Once there was Napster. It served music lovers at a time when the music industry was distributing music in batches. The music industry was selling different types of physical disks containing more than one song. Napster disrupted this system by creating the ability to download music and, if desired, single songs.
The music industry of the time decided to answer this emergence of a new way to own music, by trying to control Napster or their clones.
They reacted by trying to establish order.
Being focused on establishing order they overlooked the essential detail: The need to get single songs. Once that possibility had emerged, individuals transformed the desire for such a possibility into a need, and within 18 months, the service attracted 26 million users.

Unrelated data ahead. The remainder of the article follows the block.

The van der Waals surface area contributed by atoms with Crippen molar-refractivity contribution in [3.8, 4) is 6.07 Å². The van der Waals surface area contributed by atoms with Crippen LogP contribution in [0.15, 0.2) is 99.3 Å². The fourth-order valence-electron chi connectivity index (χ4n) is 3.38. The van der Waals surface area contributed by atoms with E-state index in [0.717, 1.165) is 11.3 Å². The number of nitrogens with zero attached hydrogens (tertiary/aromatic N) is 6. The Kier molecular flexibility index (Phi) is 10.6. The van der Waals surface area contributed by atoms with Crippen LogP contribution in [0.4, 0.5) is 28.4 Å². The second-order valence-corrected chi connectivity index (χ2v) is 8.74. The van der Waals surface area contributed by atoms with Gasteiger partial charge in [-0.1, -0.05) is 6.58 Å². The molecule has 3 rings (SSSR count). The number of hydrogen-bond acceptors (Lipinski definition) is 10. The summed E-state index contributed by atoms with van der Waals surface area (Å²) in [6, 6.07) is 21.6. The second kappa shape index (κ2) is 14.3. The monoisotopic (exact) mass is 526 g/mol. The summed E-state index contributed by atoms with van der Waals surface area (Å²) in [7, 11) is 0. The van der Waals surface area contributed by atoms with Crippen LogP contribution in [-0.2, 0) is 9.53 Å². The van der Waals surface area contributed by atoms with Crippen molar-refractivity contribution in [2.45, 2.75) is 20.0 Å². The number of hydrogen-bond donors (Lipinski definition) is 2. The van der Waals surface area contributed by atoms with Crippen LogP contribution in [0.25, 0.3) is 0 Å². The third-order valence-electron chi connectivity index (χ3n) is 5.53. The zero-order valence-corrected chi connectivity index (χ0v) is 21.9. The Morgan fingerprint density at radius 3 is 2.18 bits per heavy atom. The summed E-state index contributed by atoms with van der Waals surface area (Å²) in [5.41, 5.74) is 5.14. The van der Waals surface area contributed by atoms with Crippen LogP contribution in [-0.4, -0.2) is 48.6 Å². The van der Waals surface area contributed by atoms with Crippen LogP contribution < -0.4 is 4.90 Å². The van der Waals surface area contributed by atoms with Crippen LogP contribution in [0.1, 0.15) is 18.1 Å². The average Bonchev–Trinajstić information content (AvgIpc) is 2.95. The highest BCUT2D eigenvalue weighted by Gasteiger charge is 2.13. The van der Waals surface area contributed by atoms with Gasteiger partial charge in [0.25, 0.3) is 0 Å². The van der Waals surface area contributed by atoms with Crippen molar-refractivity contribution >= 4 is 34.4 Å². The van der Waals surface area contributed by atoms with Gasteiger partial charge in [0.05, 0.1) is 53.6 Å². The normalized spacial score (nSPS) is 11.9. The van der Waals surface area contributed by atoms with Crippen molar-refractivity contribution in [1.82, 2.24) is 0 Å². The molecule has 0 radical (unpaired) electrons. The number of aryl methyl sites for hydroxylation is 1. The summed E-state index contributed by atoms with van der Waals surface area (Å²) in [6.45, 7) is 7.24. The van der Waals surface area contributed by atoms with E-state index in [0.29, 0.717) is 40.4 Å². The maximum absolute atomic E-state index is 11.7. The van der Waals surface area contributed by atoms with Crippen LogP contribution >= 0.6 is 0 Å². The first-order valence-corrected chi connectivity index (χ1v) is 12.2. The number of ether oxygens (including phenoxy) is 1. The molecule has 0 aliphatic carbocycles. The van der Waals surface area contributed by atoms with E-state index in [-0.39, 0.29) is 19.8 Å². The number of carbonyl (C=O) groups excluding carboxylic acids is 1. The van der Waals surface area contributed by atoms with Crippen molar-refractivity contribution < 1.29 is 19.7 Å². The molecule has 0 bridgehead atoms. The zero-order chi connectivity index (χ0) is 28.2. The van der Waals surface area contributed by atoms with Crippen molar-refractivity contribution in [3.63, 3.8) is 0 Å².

Someone had sensed the need, established a platform, and transformed the music industry in a way that made it impossible to go back to the previous state. Whatever effort the music industry undertook, they couldn’t reinstall the previous order.
Order only started to serve them again, once they had redesigned their business models and could go back to a business mode allowing them to think about scaling and becoming efficient again.